The Bayeux Tapestry, also known as Tapisserie de Bayeux, is a beautiful example of skillfully embroidered cloth preserved in the town of Bayeux, Normandy, France. The tapestry, named after the French town, was probably produced in England, and unfortunately, the exact date remains unclear.
Woven Example of Romanesque Art
Technically speaking, the definition of tapestry refers to a cloth into which the design is woven, however, this is not the case with the Bayeux Tapestry, which should rather be referred to as embroidery.
As it depicts the events leading up to the battle of Hastings and the Norman conquest of England on behalf of William, Duke of Normandy, its creation’s terminus post quem should be the 1060s. The cloth, with its 70 meters in length and 50 cm in height, represents a supreme example of Norman Romanesque art.
Tapisserie de Bayeux: The Battle of Hastings and the Conquest of England
The tapestry tells the events that took place between 1064-1066, ending with the battle of Hastings. The two main protagonists are Harold Godwinson, King of England, and William, Duke of Normandy, also known as William the Conqueror.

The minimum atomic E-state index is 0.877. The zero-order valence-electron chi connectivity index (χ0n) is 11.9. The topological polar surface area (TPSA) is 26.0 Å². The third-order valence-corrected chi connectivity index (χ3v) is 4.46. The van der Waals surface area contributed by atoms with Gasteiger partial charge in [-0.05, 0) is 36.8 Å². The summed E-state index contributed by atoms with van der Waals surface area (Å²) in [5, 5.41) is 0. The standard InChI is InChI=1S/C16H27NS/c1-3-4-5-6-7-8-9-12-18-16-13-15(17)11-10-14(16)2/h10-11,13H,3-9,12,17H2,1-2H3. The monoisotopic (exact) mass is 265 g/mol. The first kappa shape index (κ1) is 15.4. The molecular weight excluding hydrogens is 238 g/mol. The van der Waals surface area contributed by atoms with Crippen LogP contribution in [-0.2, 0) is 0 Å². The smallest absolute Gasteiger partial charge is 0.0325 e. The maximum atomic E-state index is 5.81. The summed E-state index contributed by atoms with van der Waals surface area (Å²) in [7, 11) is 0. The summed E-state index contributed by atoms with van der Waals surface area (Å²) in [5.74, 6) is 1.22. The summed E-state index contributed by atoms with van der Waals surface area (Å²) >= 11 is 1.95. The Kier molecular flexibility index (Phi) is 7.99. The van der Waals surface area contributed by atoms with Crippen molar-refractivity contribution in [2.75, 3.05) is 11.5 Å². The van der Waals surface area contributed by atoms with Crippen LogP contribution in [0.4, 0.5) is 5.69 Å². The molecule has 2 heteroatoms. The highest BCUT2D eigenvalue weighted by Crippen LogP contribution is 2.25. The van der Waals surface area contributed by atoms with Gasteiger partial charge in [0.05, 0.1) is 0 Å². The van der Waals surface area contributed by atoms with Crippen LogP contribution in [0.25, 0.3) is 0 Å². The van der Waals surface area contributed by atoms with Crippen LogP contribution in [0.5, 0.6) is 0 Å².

King Harold, the last Anglo-Saxon king of England, was killed in the battle of Hastings on 14th October 1066. The English defeat ultimately endorsed the making of a new foreigner ruler, King William of Normandy, the first Norman King of England.
The Mystery of the Commissioner
The earliest written reference to the tapestry is a 1476 inventory of Bayeux Cathedral, at least four centuries after its production. The identity of the commissioner has been subject to a lot of speculation and scholars have come to agree on the figure of Bishop Odo, William’s half brother, although according to a French legend the tapestry was commissioned by Queen Matilda, William’s wife.
A View of the Past
The tapestry was probably commissioned by the Normans rather than the English, as it mainly depicts a Norman point of view. Although historical accuracy may have been distorted at times, in general, this piece of art provides a view of the life people lived at that time, with their every-day tools, weapons, apparel, and other objects.